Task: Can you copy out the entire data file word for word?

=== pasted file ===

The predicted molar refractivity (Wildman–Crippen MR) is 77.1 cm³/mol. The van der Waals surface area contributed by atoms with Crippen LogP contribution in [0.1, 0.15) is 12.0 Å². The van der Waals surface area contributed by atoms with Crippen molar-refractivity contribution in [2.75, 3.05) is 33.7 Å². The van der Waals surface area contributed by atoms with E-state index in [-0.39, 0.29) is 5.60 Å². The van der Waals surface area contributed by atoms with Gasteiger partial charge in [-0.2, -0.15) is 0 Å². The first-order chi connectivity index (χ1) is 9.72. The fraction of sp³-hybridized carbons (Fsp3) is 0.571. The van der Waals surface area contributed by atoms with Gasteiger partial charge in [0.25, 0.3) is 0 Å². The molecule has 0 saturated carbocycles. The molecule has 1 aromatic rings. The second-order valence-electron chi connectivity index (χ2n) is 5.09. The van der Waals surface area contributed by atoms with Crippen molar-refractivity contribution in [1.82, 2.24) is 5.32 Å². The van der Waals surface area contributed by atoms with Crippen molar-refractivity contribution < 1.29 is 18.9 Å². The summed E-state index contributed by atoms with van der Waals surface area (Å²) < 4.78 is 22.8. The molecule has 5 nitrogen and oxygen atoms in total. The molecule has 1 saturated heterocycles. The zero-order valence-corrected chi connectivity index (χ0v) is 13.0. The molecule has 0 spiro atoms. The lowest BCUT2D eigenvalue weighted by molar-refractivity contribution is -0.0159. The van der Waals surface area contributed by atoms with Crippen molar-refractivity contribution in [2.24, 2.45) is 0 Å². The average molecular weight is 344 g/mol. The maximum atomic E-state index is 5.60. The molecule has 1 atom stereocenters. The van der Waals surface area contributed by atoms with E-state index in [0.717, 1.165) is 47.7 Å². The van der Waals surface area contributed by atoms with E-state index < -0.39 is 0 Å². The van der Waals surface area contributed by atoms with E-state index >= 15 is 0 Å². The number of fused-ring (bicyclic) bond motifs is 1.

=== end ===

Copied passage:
The predicted molar refractivity (Wildman–Crippen MR) is 77.1 cm³/mol. The van der Waals surface area contributed by atoms with Crippen LogP contribution in [0.1, 0.15) is 12.0 Å². The van der Waals surface area contributed by atoms with Crippen molar-refractivity contribution in [2.75, 3.05) is 33.7 Å². The van der Waals surface area contributed by atoms with E-state index in [-0.39, 0.29) is 5.60 Å². The van der Waals surface area contributed by atoms with Gasteiger partial charge in [-0.2, -0.15) is 0 Å². The first-order chi connectivity index (χ1) is 9.72. The fraction of sp³-hybridized carbons (Fsp3) is 0.571. The van der Waals surface area contributed by atoms with Gasteiger partial charge in [0.25, 0.3) is 0 Å². The molecule has 0 saturated carbocycles. The molecule has 1 aromatic rings. The second-order valence-electron chi connectivity index (χ2n) is 5.09. The van der Waals surface area contributed by atoms with Crippen molar-refractivity contribution in [1.82, 2.24) is 5.32 Å². The van der Waals surface area contributed by atoms with Crippen molar-refractivity contribution < 1.29 is 18.9 Å². The summed E-state index contributed by atoms with van der Waals surface area (Å²) < 4.78 is 22.8. The molecule has 5 nitrogen and oxygen atoms in total. The molecule has 1 saturated heterocycles. The zero-order valence-corrected chi connectivity index (χ0v) is 13.0. The molecule has 0 spiro atoms. The lowest BCUT2D eigenvalue weighted by molar-refractivity contribution is -0.0159. The van der Waals surface area contributed by atoms with Crippen molar-refractivity contribution in [2.24, 2.45) is 0 Å². The average molecular weight is 344 g/mol. The maximum atomic E-state index is 5.60. The molecule has 1 atom stereocenters. The van der Waals surface area contributed by atoms with E-state index in [0.717, 1.165) is 47.7 Å². The van der Waals surface area contributed by atoms with E-state index < -0.39 is 0 Å². The van der Waals surface area contributed by atoms with E-state index >= 15 is 0 Å². The number of fused-ring (bicyclic) bond motifs is 1.